The format of this book is absolute pinpoint precision, lemme say. Abnett does some of his best planning and mapping out in a novel that I’ve read in some time here.  From the beginning, he tells you something you already know: the Word Bearers are going to betray everyone.  The chapters leading to this event are titled by a freekin’ countdown clock and you’re still in shock by the events. You know the betrayal is coming, you know that evil is going to have its day, and you know that people are going to die. But he still hits you with the SCALE and SCOPE of it all.

For those of you who know the latest generation of Battlefield video games, you know that creating realistic artificial destruction is an art that is being perfected and executed for entertainment. Know No Fear is the friggin’ Mona Lisa of disasters. Goodbye, Michael Bay & Roland Emerich, your reign is over. I am crowning Dan Abnett as the King of Disasters. He ruins the planet Calth in an unrelenting fury of orbital bombardment, irradiation, demonic summoning, and plummeting space craft. PLUMMETING SPACE CRAFT. It is raining Star Destroyers on Calth and I don’t even think that’s hyperbole.

The story is good, the action – as always – is fantastic. My favorite character, when it isn’t the Primarch, turned out to be the skitarii leader with the  faulty optics and an even better dead-pan sense of humor than the usually dull post-human space marines.  When a cyborg and a space marine are having a conversation and the robot says, “I dunno, we usually say it in binary and keep it to ourselves,” you’ve GOT to be having a great time!!

Mr. Abnett does the series and the entire Games Workshop brand proud with his efficient and enjoyable Ultramarines. He keeps them human enough with his varying viewpoints and characters while also maintaining their post-humanness in a way that few other authors can, which is great.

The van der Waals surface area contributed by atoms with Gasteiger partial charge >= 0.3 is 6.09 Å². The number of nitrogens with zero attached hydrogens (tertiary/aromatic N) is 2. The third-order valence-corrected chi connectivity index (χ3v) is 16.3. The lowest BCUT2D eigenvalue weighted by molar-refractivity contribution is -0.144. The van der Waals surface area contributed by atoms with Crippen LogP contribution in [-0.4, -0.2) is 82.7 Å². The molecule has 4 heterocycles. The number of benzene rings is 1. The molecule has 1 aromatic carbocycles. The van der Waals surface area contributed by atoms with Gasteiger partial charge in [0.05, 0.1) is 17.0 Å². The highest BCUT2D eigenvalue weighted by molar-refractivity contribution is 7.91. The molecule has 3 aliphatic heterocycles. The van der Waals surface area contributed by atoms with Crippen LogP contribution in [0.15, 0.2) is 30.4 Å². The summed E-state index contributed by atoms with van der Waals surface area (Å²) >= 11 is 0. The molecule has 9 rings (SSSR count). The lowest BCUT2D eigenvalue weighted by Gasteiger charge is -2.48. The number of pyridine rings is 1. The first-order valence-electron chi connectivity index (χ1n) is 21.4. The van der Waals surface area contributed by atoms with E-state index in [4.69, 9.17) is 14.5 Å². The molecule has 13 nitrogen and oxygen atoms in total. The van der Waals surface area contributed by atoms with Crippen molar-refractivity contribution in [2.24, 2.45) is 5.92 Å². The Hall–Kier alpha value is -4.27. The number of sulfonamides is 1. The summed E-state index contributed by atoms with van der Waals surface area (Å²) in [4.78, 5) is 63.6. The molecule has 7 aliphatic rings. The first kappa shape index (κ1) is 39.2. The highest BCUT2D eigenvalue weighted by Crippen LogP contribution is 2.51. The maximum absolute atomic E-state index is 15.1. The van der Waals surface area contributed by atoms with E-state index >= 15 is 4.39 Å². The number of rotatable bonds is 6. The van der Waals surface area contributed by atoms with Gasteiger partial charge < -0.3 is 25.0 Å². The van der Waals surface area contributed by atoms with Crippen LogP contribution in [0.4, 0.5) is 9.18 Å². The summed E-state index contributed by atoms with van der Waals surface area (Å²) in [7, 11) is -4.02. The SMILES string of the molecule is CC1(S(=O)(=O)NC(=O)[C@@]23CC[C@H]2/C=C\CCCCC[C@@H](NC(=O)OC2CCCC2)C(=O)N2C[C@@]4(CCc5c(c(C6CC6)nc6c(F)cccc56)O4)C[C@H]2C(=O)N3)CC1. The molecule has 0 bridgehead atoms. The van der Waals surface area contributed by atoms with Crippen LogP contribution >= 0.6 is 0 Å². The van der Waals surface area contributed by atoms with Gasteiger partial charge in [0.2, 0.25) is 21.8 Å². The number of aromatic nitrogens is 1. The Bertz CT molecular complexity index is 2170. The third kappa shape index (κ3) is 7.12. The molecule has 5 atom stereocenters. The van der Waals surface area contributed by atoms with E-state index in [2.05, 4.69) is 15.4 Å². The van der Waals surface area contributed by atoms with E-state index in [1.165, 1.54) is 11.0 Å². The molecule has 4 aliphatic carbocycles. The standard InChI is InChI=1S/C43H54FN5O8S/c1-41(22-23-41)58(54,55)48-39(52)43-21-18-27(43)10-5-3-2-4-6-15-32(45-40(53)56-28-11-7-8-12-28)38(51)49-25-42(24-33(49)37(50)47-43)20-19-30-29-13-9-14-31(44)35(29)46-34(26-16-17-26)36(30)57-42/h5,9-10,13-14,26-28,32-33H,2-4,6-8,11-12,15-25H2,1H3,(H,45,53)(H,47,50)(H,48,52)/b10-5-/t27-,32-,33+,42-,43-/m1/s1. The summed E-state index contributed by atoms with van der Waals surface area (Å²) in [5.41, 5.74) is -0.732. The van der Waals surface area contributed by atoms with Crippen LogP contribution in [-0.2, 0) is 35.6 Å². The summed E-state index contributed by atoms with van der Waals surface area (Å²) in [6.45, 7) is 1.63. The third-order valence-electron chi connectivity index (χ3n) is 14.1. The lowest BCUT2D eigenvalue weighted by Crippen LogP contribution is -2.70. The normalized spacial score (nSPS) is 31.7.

Also, there’s a scene that matches the cover of the book EXACTLY! Did you purchase, or withhold from purchasing, this novel because you wanted open-void Space Marine hand-to-hand combat? Know No Fear, friend, that event is just an eventuality.

This book rates 9 and a half Star Destroyers dropped on the surface of Calth.


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About recalcitrant041

Andrew Babcock has manifest destiny on his mind. The road west is paved with basketball, psychic dreams, passable egg-toast, Dungeons & Dragons, and haiku.

2 responses to “Know No Fear – Review in the year 30,000”

  1. cadarn says :

    Pretty much sums up my feelings on the book perfectly. I’ve found the series to be rather hit and miss, with more misses than hits of late, but whenever I see Abnett or Dembski-Bowden’s name on the cover, then I am assured I’m going to read something special.

    What I loved was that Abnett clearly set out to do something original and distinct from the other books in the series, which largely consists of fight-setup-setup-fight-setup-fight and do the Black Hawk Down of Heresy novels.

    What sealed the deal for me was the ship crash. That one event can be told over so manay pages and still have you as a reader staring at the book boggle eyed is just mind blowing. He envisions an event on a vast scale, and yet in minute detail, picking out those specific events which really bring home just how incredible such a thing would be (raining tanks!)

    So yes this stands out as one of my absolute favourites in a series which started out excellently, but is losing it’s way somewhat due to the sheer number of “Meanwhile, somewhere else in the galaxy…” novels.